In March 2006, the Alblasserwaard city council told the city board to rewrite a plan to develop the Mercon Kloos location (Fig. 8) (ChristenUnie Alblasserdam 2006). But the highest judicial institution in the Netherlands, the Raad van State, decided on Wednesday, November 29, 2010 that the original project of the construction of 300 houses could not proceed. One issue was that the municipality of Alblasserdam had not taken into account the heavy traffic on the Kinderdijk route when planning the new houses, which would bring the number of traffic movements above the maximum threshold. The municipality proposed alternative routes, but the judges decided that better proposals were required. The project was further delayed by the financial crisis. Recently, Mercon Kloos has entered a new phase with the land purchase by project developer Whoonapart (Poldervaart 2017a, b). First meetings with the press and stakeholders have taken place, and early plans now take into account the village landscape, cultural heritage, and heavy traffic. Clearly, the planners have learned from earlier efforts.
Some of the challenging questions and issues remain. What can be kept from the existing iconic buildings depends on the current state of the buildings, especially their steel frames, which have not been maintained. This project is still in development.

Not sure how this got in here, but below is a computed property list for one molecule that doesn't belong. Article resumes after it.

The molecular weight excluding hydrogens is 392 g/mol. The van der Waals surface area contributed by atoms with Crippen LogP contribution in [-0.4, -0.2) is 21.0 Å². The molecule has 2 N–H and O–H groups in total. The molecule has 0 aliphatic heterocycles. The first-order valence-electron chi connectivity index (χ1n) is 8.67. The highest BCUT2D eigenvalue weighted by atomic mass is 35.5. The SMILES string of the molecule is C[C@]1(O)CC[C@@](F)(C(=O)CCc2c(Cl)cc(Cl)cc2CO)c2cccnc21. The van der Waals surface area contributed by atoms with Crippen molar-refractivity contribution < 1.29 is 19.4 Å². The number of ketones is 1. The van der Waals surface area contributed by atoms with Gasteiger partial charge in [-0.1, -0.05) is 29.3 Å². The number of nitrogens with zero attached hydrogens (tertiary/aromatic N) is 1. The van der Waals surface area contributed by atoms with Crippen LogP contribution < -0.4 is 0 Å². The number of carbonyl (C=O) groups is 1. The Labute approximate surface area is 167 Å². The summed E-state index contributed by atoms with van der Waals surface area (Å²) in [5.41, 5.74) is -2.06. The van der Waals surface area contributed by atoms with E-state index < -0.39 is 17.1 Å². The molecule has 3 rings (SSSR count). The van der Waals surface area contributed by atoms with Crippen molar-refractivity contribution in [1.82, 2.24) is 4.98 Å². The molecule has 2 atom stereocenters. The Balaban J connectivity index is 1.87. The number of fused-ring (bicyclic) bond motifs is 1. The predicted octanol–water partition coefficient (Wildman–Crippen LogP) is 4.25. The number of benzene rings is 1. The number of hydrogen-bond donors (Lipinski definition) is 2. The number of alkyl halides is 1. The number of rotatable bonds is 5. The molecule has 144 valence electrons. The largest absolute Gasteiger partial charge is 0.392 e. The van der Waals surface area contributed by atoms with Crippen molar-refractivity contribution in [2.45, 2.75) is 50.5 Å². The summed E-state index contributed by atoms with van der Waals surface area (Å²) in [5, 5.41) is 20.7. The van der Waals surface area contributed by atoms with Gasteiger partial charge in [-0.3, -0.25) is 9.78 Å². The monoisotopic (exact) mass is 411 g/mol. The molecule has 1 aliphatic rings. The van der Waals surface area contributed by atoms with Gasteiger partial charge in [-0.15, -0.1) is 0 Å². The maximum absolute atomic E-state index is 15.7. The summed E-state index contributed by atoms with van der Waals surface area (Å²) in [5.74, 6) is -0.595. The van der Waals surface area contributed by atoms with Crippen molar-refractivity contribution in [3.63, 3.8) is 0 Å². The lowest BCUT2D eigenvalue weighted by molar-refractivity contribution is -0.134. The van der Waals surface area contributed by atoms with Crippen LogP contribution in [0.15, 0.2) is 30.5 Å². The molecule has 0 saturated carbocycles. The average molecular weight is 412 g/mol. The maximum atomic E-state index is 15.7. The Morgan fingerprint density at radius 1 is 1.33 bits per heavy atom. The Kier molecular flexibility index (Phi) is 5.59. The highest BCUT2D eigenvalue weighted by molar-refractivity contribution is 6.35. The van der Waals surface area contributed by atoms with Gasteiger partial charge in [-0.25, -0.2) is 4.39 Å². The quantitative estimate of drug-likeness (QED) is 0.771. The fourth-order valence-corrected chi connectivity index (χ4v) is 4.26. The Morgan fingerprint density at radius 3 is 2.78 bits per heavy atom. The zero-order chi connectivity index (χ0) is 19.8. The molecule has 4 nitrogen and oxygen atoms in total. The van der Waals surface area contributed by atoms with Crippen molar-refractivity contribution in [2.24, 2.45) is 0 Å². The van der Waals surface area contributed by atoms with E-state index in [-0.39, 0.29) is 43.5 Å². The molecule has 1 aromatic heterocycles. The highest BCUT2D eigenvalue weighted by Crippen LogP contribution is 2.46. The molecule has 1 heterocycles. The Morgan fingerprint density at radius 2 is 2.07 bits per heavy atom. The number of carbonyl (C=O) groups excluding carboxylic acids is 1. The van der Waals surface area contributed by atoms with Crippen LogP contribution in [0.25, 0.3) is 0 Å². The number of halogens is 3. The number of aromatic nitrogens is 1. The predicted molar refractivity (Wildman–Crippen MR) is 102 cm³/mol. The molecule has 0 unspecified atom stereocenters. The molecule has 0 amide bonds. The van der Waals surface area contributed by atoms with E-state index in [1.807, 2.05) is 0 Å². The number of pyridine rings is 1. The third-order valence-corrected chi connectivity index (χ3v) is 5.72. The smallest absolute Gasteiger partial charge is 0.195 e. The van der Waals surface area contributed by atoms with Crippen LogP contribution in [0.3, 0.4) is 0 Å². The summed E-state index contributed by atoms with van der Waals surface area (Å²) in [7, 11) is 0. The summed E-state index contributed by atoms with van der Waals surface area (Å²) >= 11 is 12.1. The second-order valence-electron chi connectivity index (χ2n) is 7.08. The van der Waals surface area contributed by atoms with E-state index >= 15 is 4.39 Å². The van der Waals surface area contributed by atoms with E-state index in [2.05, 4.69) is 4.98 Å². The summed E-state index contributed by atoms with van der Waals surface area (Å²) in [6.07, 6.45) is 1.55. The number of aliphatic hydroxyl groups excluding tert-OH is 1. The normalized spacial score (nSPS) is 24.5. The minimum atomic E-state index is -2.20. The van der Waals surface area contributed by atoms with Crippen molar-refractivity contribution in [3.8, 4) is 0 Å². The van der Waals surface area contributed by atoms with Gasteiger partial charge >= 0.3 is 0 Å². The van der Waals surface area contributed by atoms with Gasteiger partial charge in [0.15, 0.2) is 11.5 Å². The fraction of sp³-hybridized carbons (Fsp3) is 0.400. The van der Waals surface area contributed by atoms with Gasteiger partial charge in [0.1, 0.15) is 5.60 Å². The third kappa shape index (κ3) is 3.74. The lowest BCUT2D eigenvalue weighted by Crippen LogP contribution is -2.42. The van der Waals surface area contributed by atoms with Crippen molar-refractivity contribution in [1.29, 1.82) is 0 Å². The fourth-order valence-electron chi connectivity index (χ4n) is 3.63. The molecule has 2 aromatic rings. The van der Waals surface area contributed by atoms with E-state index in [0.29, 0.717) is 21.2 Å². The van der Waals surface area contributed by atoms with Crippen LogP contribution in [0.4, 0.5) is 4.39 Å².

Whoonapart and KuiperCompagnons are keen to involve all stakeholders, and have organized several public meetings to this end. The stakeholders have a range of requirements and demands:
Rijkswaterstaat requires a distance of 25 m between the riverside and housing, mainly for safety, as the Noord is one of the busiest rivers in the Netherlands.
The Waterboard Rivierenland requires that the built-up area be a certain height, because the existing embankment is too low. The Waterboard has decided to reinforce the river side of the embankment because it cannot be made higher due to existing housing.
The Cultural Heritage Agency of the Netherlands (Rijksdienst voor Cultureel Erfgoed) and Foundation World Heritage Kinderdijk (Stichting Werelderfgoed Kinderdijk) have requirements about the skyline of any new buildings visible from the Kinderdijk mill complex. The current inhabitants along the embankment would like to keep their view to the river. Finally, potential tenants for the hotel, the restaurant, and the museum are making bids based on their business models. Whoonapart is including all of these stakeholder demands in their request for a permit for the development of the Mercon Kloos location. The effort spend in the preliminary phase should shorten the next part of the process of obtaining the required permits from the authorities at local, regional, and national levels.
These five examples show the various ways in which the Dutch preserve cultural heritage for our present and our future. Contemporary art is put in place for improving liveability of the riverfronts and for remembering the past. More attention is paid to the historical tangible and intangible values of buildings, landscapes, and views of sites to be redeveloped.